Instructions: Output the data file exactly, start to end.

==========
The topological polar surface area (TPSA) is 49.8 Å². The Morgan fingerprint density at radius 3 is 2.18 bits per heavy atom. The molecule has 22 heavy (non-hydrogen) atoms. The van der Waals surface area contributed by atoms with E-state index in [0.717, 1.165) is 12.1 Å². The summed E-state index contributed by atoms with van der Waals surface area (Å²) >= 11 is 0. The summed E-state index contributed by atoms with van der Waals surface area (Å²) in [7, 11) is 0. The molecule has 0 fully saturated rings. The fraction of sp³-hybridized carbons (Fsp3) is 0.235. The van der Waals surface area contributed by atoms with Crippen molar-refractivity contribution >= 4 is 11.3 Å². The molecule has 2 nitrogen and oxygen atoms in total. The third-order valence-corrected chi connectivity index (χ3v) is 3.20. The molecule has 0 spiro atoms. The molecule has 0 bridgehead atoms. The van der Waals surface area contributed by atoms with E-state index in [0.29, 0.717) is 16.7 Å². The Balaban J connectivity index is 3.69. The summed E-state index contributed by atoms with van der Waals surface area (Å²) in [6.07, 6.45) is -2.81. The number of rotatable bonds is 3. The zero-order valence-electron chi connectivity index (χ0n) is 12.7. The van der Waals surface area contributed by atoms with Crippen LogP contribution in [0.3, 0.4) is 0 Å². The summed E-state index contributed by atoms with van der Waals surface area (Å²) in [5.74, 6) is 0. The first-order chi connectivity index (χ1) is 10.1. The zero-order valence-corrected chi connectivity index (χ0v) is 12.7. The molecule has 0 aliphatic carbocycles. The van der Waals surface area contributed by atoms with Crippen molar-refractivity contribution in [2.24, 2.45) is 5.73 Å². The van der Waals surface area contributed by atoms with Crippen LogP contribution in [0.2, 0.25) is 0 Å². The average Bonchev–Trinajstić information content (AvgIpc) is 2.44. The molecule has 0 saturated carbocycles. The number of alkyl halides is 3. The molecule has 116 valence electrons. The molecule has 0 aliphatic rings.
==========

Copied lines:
The topological polar surface area (TPSA) is 49.8 Å². The Morgan fingerprint density at radius 3 is 2.18 bits per heavy atom. The molecule has 22 heavy (non-hydrogen) atoms. The van der Waals surface area contributed by atoms with E-state index in [0.717, 1.165) is 12.1 Å². The summed E-state index contributed by atoms with van der Waals surface area (Å²) >= 11 is 0. The summed E-state index contributed by atoms with van der Waals surface area (Å²) in [7, 11) is 0. The molecule has 0 fully saturated rings. The fraction of sp³-hybridized carbons (Fsp3) is 0.235. The van der Waals surface area contributed by atoms with Crippen molar-refractivity contribution >= 4 is 11.3 Å². The molecule has 2 nitrogen and oxygen atoms in total. The third-order valence-corrected chi connectivity index (χ3v) is 3.20. The molecule has 0 spiro atoms. The molecule has 0 bridgehead atoms. The van der Waals surface area contributed by atoms with E-state index in [0.29, 0.717) is 16.7 Å². The Balaban J connectivity index is 3.69. The summed E-state index contributed by atoms with van der Waals surface area (Å²) in [6.07, 6.45) is -2.81. The number of rotatable bonds is 3. The zero-order valence-electron chi connectivity index (χ0n) is 12.7. The van der Waals surface area contributed by atoms with Crippen LogP contribution in [0.3, 0.4) is 0 Å². The summed E-state index contributed by atoms with van der Waals surface area (Å²) in [5.74, 6) is 0. The first-order chi connectivity index (χ1) is 10.1. The zero-order valence-corrected chi connectivity index (χ0v) is 12.7. The molecule has 0 aliphatic carbocycles. The van der Waals surface area contributed by atoms with Crippen molar-refractivity contribution in [2.24, 2.45) is 5.73 Å². The van der Waals surface area contributed by atoms with Crippen LogP contribution in [0.2, 0.25) is 0 Å². The average Bonchev–Trinajstić information content (AvgIpc) is 2.44. The molecule has 0 saturated carbocycles. The number of alkyl halides is 3. The molecule has 116 valence electrons. The molecule has 0 aliphatic rings.